Downfall Oliver Hirschbiegel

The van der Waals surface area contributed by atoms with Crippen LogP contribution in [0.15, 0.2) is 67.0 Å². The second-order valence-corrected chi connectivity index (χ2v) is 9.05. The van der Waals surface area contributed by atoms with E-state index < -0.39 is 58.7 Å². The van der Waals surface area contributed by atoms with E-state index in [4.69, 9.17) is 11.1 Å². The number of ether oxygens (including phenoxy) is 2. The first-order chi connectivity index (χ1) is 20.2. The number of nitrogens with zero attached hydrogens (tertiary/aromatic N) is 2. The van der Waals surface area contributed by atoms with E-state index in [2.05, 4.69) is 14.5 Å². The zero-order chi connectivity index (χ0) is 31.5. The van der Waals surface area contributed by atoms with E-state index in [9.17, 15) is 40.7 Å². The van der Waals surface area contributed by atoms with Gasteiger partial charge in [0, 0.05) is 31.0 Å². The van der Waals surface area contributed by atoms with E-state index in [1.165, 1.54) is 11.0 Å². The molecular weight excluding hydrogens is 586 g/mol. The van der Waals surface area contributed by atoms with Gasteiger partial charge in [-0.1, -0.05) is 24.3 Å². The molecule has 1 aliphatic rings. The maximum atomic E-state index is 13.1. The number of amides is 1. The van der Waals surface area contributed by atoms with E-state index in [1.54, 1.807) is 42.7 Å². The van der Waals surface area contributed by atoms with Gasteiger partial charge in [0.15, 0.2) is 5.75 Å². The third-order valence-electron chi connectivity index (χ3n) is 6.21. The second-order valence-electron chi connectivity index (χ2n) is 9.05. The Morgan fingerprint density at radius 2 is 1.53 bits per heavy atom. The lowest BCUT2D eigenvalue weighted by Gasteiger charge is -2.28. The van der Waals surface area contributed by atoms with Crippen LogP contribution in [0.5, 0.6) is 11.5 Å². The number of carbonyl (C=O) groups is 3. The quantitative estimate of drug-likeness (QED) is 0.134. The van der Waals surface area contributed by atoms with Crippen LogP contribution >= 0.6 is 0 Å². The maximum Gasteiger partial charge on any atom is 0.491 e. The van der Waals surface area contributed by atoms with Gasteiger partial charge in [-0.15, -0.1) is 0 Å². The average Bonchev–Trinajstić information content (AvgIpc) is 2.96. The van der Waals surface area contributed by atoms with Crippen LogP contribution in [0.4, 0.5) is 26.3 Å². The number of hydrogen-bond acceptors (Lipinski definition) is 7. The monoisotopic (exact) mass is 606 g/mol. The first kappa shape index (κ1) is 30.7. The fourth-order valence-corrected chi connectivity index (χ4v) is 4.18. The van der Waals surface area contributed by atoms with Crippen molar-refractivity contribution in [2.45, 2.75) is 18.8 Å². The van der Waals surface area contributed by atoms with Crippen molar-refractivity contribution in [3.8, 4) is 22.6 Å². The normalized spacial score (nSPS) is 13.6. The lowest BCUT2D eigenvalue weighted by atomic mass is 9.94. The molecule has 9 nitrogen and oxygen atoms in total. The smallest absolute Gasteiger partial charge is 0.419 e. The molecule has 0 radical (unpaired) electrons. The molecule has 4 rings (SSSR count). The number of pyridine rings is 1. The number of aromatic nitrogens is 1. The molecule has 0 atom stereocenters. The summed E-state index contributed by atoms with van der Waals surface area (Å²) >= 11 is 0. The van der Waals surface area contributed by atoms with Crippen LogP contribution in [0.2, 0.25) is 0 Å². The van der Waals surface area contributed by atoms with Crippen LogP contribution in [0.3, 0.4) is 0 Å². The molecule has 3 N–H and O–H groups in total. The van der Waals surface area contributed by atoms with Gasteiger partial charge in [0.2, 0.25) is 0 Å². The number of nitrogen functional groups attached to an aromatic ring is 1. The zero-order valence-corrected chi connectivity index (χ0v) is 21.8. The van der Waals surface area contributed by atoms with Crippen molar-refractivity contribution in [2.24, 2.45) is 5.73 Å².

After all of the shouting, weeping, shooting, poisoning and general nastiness of this film's "last ten days of the Third Reich," the question you have to ask is: what was it all for? And not about the war — about the movie! Perhaps director Oliver Hirschbiegel had some explanation for how shutting us in the least revelatory stage of the war with Hitler's inner-circle ghouls was supposed to shed light on Nazism, but to these eyes the whole thing is just a genocidal version of Royal-watching (first Himmler did this, then Goebbels did this, and then Hitler…). At first this is merely tedious, shot in that crisp historical drama way that minimises emotion, but pretty soon people start talking suicide and the whole thing becomes unpleasantly traumatic. Search as you might, there's nothing to be gleaned other than life in Hitler's bunker really, really sucked. That the war is treated as an internal matter amongst Aryan Germans (the word "Jew" is mentioned exactly once) doesn't help, but it fits the ambiance of the film: Hirschbeigel and company are trapped in their own bunker, left with only publicity spin to sustain them until the Oscar nominations come. Bruno Ganz makes an excellent Hitler, in case you were wondering. Extras on the two-disc special edition start with a director's commentary on disc one, with Hirschbiegel giving historical background that is at once completely thorough and utterly useless to anybody looking for reasons why. Disc two features interviews with Hirschbiegel, Ganz, Alexandra Maria Lara, and Juliane Kohler, with author Melissa Muller offering background on secretary/audience Traudl Junge; Ganz comes off seeming the most intelligent. A lengthy "making of" featurette offers various participants in various stages of self-regarding denial, while a final nebulous feature offers the director pointing out non-information on some on-set footage. (Alliance Atlantis)